Crime in San Francisco's many parks is a Big! problem. And with all the hoodlums running amok and SFPD understaffed, Rec. & Park is looking towards the good citizens of San Francisco to reclaim their rightful public spaces (via food trucks).
From an editorial in today's Chronicle:
Dolores Park, in what should be a bucolic, family-oriented neighborhood, is being attacked by vandals who damage play structures and buildings and deface them with graffiti.
This is not new, of course. The very thing that attracts people to parks - wide-open spaces - also seems to attract unwelcome visitors.
Can this be stopped - ever?
Can it? CAN IT? However will we be saved?!
The Recreation and Park Department hopes to "activate" many parks - to encourage daytime and nighttime activities, such as farmers' markets, sporting events, food-truck days and expanded skateboarding programs like a popular one at Waller and Stanyan streets. The department also plans bike-rental programs to generate activity around parks and to plant trees and ornamental flower beds to inspire residents to take pride in their neighborhoods.
The idea is to encourage law-abiding citizens to use their own parks more - for their own enjoyment and to discourage undesirable elements from taking over space that belongs to everybody.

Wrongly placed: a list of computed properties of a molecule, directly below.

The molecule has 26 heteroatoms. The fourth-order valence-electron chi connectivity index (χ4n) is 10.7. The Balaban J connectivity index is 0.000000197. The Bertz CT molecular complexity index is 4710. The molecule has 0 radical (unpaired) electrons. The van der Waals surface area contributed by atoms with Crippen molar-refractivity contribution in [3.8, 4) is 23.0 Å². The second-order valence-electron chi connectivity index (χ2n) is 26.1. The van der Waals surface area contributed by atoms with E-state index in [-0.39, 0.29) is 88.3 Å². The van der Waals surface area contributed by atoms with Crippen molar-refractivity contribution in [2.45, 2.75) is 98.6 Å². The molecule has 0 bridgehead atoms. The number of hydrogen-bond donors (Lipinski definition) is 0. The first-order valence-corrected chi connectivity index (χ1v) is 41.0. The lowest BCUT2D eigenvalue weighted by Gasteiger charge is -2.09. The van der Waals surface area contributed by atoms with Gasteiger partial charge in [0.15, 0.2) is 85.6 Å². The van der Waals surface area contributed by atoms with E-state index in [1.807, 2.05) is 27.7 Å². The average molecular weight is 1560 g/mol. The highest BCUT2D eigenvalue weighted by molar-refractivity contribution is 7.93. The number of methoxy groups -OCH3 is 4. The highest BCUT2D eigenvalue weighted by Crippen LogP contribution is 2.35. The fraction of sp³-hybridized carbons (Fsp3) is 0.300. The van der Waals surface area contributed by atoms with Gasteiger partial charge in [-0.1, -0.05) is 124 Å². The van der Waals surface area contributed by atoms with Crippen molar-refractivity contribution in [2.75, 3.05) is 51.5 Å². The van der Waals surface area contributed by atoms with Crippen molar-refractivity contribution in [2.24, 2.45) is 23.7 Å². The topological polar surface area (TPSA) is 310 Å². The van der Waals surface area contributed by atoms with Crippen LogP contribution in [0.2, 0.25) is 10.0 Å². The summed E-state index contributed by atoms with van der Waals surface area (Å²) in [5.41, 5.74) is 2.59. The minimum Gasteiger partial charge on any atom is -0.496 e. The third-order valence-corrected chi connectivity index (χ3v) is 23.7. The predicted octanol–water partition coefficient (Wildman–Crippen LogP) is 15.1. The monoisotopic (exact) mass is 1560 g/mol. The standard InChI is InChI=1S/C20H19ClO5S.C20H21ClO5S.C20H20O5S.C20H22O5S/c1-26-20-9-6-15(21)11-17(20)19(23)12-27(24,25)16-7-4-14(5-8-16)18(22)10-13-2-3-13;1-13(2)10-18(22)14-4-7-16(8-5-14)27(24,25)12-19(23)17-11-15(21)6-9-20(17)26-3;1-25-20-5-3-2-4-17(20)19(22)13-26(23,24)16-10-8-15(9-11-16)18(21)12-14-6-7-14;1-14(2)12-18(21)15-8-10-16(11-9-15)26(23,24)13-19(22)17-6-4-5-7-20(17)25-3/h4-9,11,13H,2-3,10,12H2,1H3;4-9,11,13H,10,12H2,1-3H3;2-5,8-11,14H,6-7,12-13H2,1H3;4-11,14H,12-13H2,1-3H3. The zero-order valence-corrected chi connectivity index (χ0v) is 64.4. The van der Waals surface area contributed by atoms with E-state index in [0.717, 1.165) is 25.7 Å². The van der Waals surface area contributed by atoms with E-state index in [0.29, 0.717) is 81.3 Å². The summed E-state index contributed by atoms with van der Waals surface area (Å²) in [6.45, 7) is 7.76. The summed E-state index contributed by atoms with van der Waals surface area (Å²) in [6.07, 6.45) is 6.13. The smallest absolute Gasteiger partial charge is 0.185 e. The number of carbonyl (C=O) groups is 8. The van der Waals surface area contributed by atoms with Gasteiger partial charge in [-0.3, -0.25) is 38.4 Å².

Apparently they are also calling for a "zero-tolerance" policy towards drugs and, with SFPD slated to hire 2,000 more officers to protect the citizenry from harming their own livers and lungs, increased "aggressive patrolling of the parks." And while I'm sure this is all fine and dandy, let's just call this what it is: a call for families to use the parks.
While this article is talking about all of San Francisco's parks, the example of Dolores Park is an interesting one. Dolores Park is quite obviously one of the highest trafficked parks in the city and surely 95+% of its users are law-abiding (unless you're boring and recognize the legitimacy of open-container laws, in which case 5% of the park is law-abiding), yet the very vandalism and crime the Chronicle detests persists. Pumping more people into the parks obviously won't clean it up in any meaningful way, unless actions are taken to change the very relaxed atmosphere of the public space--by extension, making it less public.
Can't the city just recognize that people want to drink in public and understand shitheads will be shitheads? This noise is getting old.